The NHS is struggling to fill shifts around the clock as it deals with a new generation of workers who want flexible working, it has been claimed.
Young people joining the health service have high expectations of their employer and want more say over when they work, a trust chief executive said.
The shift in the workforce is placing pressure on the health service and creating a generational clash with long-standing NHS staff, he said.
Latest figures show the number of staff vacancies across the NHS increased in the first quarter of the year, and is expected to rise further by the end of the year.
The chief executive, who spoke on the condition of anonymity, said: "What we are seeing is massive intergenerational issues with our workforce as it changes.
"The younger generation now joining the NHS, they have got massive expectations about what the offer is from us as employers, to be the employer of choice for them, and it's just a hard act to meet, I think.
"There's no sign that people are joining the NHS for long careers, and that the offer that we've got around pensions and security and those sort of things are enough these days.
"People are wanting huge amounts more in terms of flexibility, variety, options, and they think much more in terms of short-term careers, five-year horizons rather than 20-year horizons."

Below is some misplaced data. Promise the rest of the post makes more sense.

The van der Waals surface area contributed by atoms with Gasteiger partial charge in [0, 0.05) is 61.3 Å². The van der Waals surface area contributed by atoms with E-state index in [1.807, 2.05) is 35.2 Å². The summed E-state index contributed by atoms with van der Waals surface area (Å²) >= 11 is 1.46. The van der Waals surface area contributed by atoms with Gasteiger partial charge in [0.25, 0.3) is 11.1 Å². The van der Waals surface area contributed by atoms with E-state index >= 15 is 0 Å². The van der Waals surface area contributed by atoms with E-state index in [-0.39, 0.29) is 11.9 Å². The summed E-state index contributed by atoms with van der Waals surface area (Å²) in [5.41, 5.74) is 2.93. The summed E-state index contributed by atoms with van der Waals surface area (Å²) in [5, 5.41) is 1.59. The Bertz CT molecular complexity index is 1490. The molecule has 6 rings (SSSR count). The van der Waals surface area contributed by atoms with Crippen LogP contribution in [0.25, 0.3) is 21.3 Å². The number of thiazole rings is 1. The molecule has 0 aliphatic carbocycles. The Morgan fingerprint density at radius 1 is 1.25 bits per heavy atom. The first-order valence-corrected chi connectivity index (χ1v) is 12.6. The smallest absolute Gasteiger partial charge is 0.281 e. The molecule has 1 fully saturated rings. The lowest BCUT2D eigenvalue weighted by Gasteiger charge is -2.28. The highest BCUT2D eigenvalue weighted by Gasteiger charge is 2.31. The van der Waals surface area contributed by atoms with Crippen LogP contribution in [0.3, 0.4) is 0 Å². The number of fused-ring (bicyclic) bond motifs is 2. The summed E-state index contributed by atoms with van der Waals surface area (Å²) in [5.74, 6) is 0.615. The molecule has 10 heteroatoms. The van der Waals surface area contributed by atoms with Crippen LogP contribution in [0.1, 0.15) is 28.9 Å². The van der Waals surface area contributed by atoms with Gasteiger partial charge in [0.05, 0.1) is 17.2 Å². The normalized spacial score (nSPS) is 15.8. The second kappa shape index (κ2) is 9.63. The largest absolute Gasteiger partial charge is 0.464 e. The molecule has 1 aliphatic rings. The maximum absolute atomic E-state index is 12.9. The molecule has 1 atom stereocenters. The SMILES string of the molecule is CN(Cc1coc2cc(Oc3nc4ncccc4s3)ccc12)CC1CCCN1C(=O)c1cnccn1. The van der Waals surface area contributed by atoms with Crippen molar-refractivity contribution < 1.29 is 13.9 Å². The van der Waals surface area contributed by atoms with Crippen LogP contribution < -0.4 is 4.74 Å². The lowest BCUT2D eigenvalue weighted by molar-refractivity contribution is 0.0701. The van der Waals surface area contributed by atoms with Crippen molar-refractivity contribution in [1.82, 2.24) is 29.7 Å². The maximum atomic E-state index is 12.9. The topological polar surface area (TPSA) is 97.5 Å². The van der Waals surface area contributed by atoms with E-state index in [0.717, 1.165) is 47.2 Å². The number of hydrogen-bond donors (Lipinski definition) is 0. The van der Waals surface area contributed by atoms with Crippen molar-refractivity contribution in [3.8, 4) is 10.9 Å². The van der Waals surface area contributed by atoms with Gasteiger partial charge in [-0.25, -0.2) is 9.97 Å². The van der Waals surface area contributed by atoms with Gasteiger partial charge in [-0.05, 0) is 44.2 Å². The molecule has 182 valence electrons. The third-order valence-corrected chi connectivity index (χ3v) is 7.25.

Meeting these expectations is "quite a big ask" for NHS Trusts, he said, which need to make 24/7 rotas work and try to get people to work as part of a team.
He added: "When you've got people who want to work with a lot of flexibility around part-time, they want to work when they want to work, it doesn't really make it easy between people who are prepared to make that sacrifice - as long as others are - to work the difficult shifts, the unsocial hours, the nights, the weekends on a regular pattern."
The chief executive of a separate NHS trust said the shortage of staff means it is difficult to make people work unsocial hours.
"We don't have the luxury of saying it's 24/7 or you haven't got a job, because they'll go somewhere else," he said.
"So I think that the overall deficit of the workforce is probably a greater challenge than the flexibility that the workforce offer."
There were 107,743 vacancies in England at the end of June, up from 98,475 in March and bucking a downward trend in 2017/18, according to the latest NHS Improvement quarterly report.
Think tank The King's Fund warned nursing shortages "risk becoming a national emergency".
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